When to Learn How to Ride a Bike

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A sunny day of biking in the park is a great way to reduce stress, feel confident, stay healthy and bond as a family.

Cycling is a good way to keep your family healthy, and for young kids, it also helps develop their motor skills, balance, strength, spatial awareness and coordination. The benefits of learning to ride may seem endless, but where do you start?

When to Learn
Recently, cycling tour operator Explore Worldwide conducted a study to find out how and when children are learning to ride bikes. The study showed that only 13% of children can ride a bike before starting school — so parents don’t need to rush.

The study also found that the average age to learn to ride a bike is 7 years old. Most resources place the average age for mastering the pedals at between 3 and 8 years old. The age a child learns to ride will vary, even among siblings, because it depends on when children develop enough coordination, agility and sense of balance to be able to ride unassisted.

According to Stanford Medicine, for some children, that may not be until age 10 or older. International Bicycle Fund, a nonprofit, also advises that children younger than 5 won’t have the strength or coordination necessary to use hand brakes.

The most important thing to do is to talk to your child. Do they want to learn? Are they nervous? Why is that? Find out what they’re thinking so they don’t miss out on a fun, practical opportunity to stay active.

How to Learn
Cycling has changed in the last two decades — and so has how we learn to ride.

Training wheels have long been the gold standard for learning to ride, but some experts say they aren’t very helpful.

When teaching a child or teen to ride, it may be best to forgo the stabilizers and use a balance bike instead, according to The Bikeability Trust, a charity with a mission to spread cycling skills and confidence.

Balance bikes are bikes without pedals. The rider on a balance bike pushes it forward with their legs. Any pedal bike can be turned into a balance bike by unscrewing the pedals — just remember to lower the seat so your children can easily propel themselves with their feet.

Once the pedals are back on, be sure to pay attention to their equally important counterparts, the brakes. Bikes for very young children might have coaster brakes, which work when the cyclist pedals backward. If the bike has no handbrakes, test the coaster brakes with your child and ensure they know how to stop before they go.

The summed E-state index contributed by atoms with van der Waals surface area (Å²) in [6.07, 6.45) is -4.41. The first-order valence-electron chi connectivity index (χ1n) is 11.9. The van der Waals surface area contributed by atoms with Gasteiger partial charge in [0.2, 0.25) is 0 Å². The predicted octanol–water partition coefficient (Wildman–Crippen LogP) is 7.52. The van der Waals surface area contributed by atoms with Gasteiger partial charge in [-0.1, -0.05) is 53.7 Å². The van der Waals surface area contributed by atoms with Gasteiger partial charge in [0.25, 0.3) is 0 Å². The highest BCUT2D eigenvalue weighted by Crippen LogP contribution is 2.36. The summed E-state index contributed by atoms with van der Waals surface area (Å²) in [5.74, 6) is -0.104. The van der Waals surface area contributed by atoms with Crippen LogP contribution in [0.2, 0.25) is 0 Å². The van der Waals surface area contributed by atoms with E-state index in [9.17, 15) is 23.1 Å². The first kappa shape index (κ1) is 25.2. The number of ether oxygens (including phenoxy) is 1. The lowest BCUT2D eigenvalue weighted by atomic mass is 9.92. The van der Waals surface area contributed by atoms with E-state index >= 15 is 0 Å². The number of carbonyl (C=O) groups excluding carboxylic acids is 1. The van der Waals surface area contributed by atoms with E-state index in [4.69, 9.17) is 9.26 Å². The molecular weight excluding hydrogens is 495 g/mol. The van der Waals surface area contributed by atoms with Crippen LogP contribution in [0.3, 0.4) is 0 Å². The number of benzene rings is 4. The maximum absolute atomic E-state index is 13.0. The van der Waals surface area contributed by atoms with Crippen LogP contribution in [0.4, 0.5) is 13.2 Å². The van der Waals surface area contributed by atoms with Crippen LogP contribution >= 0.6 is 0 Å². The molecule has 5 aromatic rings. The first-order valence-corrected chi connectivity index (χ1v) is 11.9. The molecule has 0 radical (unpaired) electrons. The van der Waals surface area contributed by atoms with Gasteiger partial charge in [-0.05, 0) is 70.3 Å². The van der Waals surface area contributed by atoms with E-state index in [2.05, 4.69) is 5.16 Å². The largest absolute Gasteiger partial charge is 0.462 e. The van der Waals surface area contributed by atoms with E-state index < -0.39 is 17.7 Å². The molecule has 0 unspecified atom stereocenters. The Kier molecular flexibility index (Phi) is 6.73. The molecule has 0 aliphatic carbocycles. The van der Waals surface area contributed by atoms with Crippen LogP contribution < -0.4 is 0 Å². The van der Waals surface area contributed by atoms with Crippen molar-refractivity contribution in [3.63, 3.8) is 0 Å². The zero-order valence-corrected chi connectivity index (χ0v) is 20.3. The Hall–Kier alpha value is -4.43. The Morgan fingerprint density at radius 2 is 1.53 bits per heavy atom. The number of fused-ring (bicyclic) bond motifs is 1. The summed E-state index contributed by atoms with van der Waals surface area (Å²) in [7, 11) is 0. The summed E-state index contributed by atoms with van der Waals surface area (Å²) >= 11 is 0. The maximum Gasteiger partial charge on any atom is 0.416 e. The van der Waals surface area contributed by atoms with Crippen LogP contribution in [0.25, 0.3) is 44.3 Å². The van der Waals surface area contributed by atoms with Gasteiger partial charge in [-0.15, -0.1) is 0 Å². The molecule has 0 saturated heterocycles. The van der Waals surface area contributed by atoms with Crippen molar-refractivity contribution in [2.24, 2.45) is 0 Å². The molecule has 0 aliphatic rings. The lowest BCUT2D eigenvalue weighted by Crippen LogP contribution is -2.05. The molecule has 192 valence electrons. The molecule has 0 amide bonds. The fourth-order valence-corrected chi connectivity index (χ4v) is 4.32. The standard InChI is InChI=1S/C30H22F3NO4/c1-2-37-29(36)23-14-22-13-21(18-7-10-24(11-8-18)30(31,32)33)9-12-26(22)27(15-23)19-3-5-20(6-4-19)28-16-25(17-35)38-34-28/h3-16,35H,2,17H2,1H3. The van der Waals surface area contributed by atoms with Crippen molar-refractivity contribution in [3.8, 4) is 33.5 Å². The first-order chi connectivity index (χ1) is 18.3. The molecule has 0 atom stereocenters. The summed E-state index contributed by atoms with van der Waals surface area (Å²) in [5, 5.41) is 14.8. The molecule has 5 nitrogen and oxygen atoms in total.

Of course, even with the best balance and brakes, accidents do happen. To be prepared, every cyclist should have a helmet that fits well and is secure. The National Highway Traffic Safety Administration (NHTSA) advises that bike helmets should sit level on your head and low on your forehead, both straps should form a “V” under and slightly in front of the ears, the left buckle should be centered under the chin and the chin strap should be snug — with no more than two fingers able to fit under the strap.

Parents can involve their child in choosing the helmet. A helmet that feels good and looks good is more likely to be worn, according to the NHTSA, which notes that more children go to the emergency room for bicycle-related incidents than they do for any other sport.

Keeping your child involved also applies to choosing the bike itself, with one caveat. Not every cool bike they see will be in their size, but if the bike is too big, parents can motivate their child by telling them that if they ride enough, they can find a bike like that one when they’re bigger.

Local bike shops will be able to guide you through picking a bike sized appropriately for your child. Children grow fast, but most bikes have some adjustable settings. T

For more information on biking safety guidelines, visit nhtsa.gov.

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